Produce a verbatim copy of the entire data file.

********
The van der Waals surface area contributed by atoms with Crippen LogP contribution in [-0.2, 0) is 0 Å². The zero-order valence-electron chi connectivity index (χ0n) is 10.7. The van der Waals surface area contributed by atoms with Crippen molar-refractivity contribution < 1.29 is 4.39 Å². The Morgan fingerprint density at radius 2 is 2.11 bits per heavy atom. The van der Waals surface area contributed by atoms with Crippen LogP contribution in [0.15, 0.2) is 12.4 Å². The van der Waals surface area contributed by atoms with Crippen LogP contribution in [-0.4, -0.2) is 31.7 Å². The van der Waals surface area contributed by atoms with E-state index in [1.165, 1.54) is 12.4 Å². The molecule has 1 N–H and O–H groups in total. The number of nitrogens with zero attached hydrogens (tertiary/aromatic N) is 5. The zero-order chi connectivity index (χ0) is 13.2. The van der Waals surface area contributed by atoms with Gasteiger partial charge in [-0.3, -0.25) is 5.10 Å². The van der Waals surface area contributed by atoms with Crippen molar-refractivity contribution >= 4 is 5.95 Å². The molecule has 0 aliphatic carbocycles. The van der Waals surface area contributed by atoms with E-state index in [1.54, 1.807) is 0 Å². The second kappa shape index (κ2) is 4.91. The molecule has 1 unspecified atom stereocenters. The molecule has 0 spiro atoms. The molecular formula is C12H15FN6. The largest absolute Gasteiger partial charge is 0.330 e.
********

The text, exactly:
The van der Waals surface area contributed by atoms with Crippen LogP contribution in [-0.2, 0) is 0 Å². The zero-order valence-electron chi connectivity index (χ0n) is 10.7. The van der Waals surface area contributed by atoms with Crippen molar-refractivity contribution < 1.29 is 4.39 Å². The Morgan fingerprint density at radius 2 is 2.11 bits per heavy atom. The van der Waals surface area contributed by atoms with Crippen LogP contribution in [0.15, 0.2) is 12.4 Å². The van der Waals surface area contributed by atoms with Crippen LogP contribution in [-0.4, -0.2) is 31.7 Å². The van der Waals surface area contributed by atoms with E-state index in [1.165, 1.54) is 12.4 Å². The molecule has 1 N–H and O–H groups in total. The number of nitrogens with zero attached hydrogens (tertiary/aromatic N) is 5. The zero-order chi connectivity index (χ0) is 13.2. The van der Waals surface area contributed by atoms with Gasteiger partial charge in [-0.3, -0.25) is 5.10 Å². The van der Waals surface area contributed by atoms with Crippen molar-refractivity contribution >= 4 is 5.95 Å². The molecule has 0 aliphatic carbocycles. The van der Waals surface area contributed by atoms with E-state index in [1.54, 1.807) is 0 Å². The second kappa shape index (κ2) is 4.91. The molecule has 1 unspecified atom stereocenters. The molecule has 0 spiro atoms. The molecular formula is C12H15FN6. The largest absolute Gasteiger partial charge is 0.330 e.